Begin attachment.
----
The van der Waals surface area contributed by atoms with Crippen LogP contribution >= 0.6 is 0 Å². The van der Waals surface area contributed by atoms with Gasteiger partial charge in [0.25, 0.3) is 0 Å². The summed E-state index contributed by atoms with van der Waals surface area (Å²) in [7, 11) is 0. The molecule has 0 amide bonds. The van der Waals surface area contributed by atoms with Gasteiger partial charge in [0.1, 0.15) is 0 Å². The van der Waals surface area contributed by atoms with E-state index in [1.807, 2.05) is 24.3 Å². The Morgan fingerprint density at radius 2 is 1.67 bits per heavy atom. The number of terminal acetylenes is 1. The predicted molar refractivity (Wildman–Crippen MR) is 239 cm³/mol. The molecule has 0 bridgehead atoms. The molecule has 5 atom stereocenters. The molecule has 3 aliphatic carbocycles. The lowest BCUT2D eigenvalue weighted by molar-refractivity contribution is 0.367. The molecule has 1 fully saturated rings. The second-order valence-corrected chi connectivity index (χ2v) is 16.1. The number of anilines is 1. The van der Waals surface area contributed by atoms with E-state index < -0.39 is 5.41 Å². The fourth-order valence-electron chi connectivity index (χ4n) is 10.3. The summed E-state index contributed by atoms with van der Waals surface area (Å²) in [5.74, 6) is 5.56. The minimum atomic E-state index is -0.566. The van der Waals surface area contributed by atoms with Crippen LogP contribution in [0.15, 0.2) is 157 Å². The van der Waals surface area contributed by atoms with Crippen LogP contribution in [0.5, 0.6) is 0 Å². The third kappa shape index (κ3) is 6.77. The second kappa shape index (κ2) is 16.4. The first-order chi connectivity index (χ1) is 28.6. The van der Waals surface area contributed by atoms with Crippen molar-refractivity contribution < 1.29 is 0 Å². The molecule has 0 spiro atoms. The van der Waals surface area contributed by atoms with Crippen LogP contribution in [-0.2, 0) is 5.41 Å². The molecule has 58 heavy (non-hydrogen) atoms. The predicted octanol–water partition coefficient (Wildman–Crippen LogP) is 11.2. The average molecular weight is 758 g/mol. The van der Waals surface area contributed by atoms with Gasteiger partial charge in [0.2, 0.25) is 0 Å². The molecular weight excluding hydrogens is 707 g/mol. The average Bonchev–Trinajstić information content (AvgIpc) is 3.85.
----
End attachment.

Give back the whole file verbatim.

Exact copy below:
The van der Waals surface area contributed by atoms with Crippen LogP contribution >= 0.6 is 0 Å². The van der Waals surface area contributed by atoms with Gasteiger partial charge in [0.25, 0.3) is 0 Å². The summed E-state index contributed by atoms with van der Waals surface area (Å²) in [7, 11) is 0. The molecule has 0 amide bonds. The van der Waals surface area contributed by atoms with Gasteiger partial charge in [0.1, 0.15) is 0 Å². The van der Waals surface area contributed by atoms with E-state index in [1.807, 2.05) is 24.3 Å². The Morgan fingerprint density at radius 2 is 1.67 bits per heavy atom. The number of terminal acetylenes is 1. The predicted molar refractivity (Wildman–Crippen MR) is 239 cm³/mol. The molecule has 0 bridgehead atoms. The molecule has 5 atom stereocenters. The molecule has 3 aliphatic carbocycles. The lowest BCUT2D eigenvalue weighted by molar-refractivity contribution is 0.367. The molecule has 1 fully saturated rings. The second-order valence-corrected chi connectivity index (χ2v) is 16.1. The number of anilines is 1. The van der Waals surface area contributed by atoms with E-state index < -0.39 is 5.41 Å². The fourth-order valence-electron chi connectivity index (χ4n) is 10.3. The summed E-state index contributed by atoms with van der Waals surface area (Å²) in [5.74, 6) is 5.56. The minimum atomic E-state index is -0.566. The van der Waals surface area contributed by atoms with Crippen LogP contribution in [0.15, 0.2) is 157 Å². The van der Waals surface area contributed by atoms with Crippen LogP contribution in [0.5, 0.6) is 0 Å². The third kappa shape index (κ3) is 6.77. The second kappa shape index (κ2) is 16.4. The first-order chi connectivity index (χ1) is 28.6. The van der Waals surface area contributed by atoms with Crippen molar-refractivity contribution < 1.29 is 0 Å². The molecule has 0 spiro atoms. The van der Waals surface area contributed by atoms with Crippen LogP contribution in [-0.2, 0) is 5.41 Å². The molecule has 58 heavy (non-hydrogen) atoms. The predicted octanol–water partition coefficient (Wildman–Crippen LogP) is 11.2. The average molecular weight is 758 g/mol. The van der Waals surface area contributed by atoms with Gasteiger partial charge in [0.2, 0.25) is 0 Å². The molecular weight excluding hydrogens is 707 g/mol. The average Bonchev–Trinajstić information content (AvgIpc) is 3.85.